I’ve recently returned from Vancouver, where I presented a session at the American Board of Vocational Experts annual conference. My session was called THE NEW WORLD OF WORK FOR PAY: IT ISN’T ALL ABOUT JOBS ANYMORE.
What do I mean, it’s not about jobs?
Work has been with us forever. Jobs have not.
Jobs as a configuration of work for pay really began with the Industrial Revolution in the mid-18th century. Factory jobs (and later, office jobs and service jobs) were the basis of a long-term (potentially lifelong) agreement between an employer and an employee involving tasks to be done, skills required, hours, compensation, benefits, performance expectations and a job title. With title came status. Upward mobility became possible for workers for the first time.
But now that model has been disrupted. Jobs are no longer the single gold standard of work for pay. Employment by a single organization or having the same career over a lifetime is becoming the exception rather than the rule. A college degree no longer guarantees a good job with a good salary. At the same time, we’re seeing an explosion of work for pay that doesn’t meet the traditional agreement conditions. You can see this change reflected in language: entrepreneur, freelancer, self-employed, contractor, project-based, part time and casual labor.
Freelancing/contracting is becoming increasingly common in sectors that might surprise you–like health care. And I don’t just mean the administration part of health care. I’m talking about physicians and nurses.
Another trend is that few, if any, jobs are going to be very long term, much less career-long, because the work to be done and the need it meets will change. Telephone operators. Stenographers. Teams of manufacturing welders. The corner mechanic who could fix your car as well as the dealer. Thirty years ago, these kinds of jobs were plentiful. A generation later, they don’t exist. Brand new technologies took their place, and more are on the way. It’s possible that very soon bank tellers, truck drivers and human resource professionals will be on the list of obsolete professions, too.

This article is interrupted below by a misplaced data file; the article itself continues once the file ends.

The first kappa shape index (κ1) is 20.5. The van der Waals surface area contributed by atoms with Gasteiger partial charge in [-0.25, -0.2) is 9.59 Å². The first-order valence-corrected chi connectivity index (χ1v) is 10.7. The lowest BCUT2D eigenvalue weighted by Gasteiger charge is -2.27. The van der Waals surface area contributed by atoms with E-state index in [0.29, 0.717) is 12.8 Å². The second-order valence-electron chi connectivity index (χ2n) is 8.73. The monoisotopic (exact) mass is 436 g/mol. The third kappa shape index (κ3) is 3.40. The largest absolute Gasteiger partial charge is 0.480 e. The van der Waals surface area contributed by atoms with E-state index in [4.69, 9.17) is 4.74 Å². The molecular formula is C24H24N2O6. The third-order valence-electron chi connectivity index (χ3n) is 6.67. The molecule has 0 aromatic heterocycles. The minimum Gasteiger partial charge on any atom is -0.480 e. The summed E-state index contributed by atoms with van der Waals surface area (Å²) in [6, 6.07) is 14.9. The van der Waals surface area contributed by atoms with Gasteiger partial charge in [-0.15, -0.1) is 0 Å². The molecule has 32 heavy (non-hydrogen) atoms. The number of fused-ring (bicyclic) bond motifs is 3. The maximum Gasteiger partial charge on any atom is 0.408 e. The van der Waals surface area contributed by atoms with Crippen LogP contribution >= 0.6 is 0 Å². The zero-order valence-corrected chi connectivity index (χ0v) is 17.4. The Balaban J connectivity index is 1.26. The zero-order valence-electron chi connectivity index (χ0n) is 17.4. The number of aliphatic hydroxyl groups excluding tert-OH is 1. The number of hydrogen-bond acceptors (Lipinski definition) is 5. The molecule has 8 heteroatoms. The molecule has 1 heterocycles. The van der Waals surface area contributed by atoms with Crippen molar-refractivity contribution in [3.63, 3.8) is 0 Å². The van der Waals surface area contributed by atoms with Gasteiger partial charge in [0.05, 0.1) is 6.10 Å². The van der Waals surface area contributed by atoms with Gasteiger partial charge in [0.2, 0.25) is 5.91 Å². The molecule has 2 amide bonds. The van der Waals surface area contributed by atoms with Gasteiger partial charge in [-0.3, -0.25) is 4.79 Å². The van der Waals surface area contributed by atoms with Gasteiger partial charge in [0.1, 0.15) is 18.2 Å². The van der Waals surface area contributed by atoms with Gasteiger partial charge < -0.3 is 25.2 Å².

What does that mean for you? Life Planning (of which career and retirement are segments) MUST include:
- The possibility that, given longer life spans, many of us will outlive our money
- The probability that there won’t be traditional jobs for us, especially much later in our lives
- The reality that we won’t be able to save our way to safety; we’ll have to find some way(s) of generating ongoing income in addition to savings
- The likelihood that rapid change will enter our lives without notice, with or without permission
- The ability to build multiple income streams earlier in our lives which can be sustained later.
The bottom line: We need to be the CEOs of our own professional lives, making and adjusting our life plans as needed. That means short term planning, acknowledging long-term expectations and intentions, and regular reality checks and course corrections.
Putting our career trajectory wholly in the hands of our employers is simply too risky. Putting our life planning primarily in the hands of others is not stepping up to responsibility. Professional career advisors are useful, but they can’t ultimately tell us what to do. Don’t get me wrong: I believe in loyalty to our employers and professional advisors. I just don’t believe in loyalty at any cost.